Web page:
Volume 567, July 2014
|Number of page(s)||8|
|Published online||16 July 2014|
Co-phasing of a diluted aperture synthesis instrument for direct imaging
II. Experimental demonstration in the photon-counting regime with a temporal hypertelescope
Équipe photonique −
XLIM (CNRS UMR 7252 ), University of Limoges,
123 avenue Albert Thomas,
2 CODECHAMP, 23190 Champagnat, France
3 LEUKOS SAS, 87069 Limoges Cedex, France
Accepted: 7 April 2014
Context. Amongst the new techniques currently developed for high-resolution and high-dynamics imaging, the hypertelescope architecture is very promising for direct imaging of objects such as exoplanets. The performance of this instrument strongly depends on the co-phasing process accuracy. In a previous high-flux experimental study with an eight-telescope array, we successfully implemented a co-phasing system based on the joint use of a genetic algorithm and a sub-aperture piston phase diversity using the object itself as a source for metrology.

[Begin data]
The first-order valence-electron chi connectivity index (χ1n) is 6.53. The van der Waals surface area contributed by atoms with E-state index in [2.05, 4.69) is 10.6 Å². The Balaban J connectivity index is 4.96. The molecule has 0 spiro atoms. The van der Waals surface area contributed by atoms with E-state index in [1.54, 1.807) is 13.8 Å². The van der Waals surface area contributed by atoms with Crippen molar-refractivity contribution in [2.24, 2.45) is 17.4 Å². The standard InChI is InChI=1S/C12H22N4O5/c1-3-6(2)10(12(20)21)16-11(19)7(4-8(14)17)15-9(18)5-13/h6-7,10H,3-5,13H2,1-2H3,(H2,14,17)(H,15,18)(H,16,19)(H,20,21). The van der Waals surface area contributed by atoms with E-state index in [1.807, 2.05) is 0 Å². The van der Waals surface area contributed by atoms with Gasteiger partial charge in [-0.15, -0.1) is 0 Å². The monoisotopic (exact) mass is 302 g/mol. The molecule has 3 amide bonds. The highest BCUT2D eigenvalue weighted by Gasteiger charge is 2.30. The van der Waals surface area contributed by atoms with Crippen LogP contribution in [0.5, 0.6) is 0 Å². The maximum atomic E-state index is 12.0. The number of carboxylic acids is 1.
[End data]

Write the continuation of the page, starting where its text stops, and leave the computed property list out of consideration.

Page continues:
Aims. To fit the astronomical context, we investigate the impact of photon noise on the co-phasing performance operating our laboratory prototype at low flux. This study provides experimental results on the sensitivity and the dynamics that could be reached for real astrophysical observations.
Methods. Simulations were carried out to optimize the critical parameters to be applied in the co-phasing system running in the photon-counting regime. We used these parameters experimentally to acquire images with our temporal hypertelescope test bench for different photon flux levels. A data reduction method allows highly contrasted images to be extracted.
Results. The optical path differences have been servo-controlled over one hour with an accuracy of 22.0 nm and 15.7 nm for 200 and 500 photons/frame, respectively. The data reduction greatly improves the signal-to-noise ratio and allows us to experimentally obtain highly contrasted images. The related normalized point spread function is characterized by a 1.1 × 10-4 and 5.4 × 10-5 intensity standard deviation over the dark field (for 15 000 snapshots with 200 and 500 photons/frame, respectively).
Conclusions. This laboratory experiment demonstrates the potential of our hypertelescope concept, which could be directly transposed to a space-based telescope array. Assuming eight telescopes with a 30 cm diameter, the I-band limiting magnitude of the main star would be 7.3, allowing imaging of a companion with a 17.3 mag.
Key words: instrumentation: high angular resolution / instrumentation: interferometers / techniques: interferometric
© ESO, 2014
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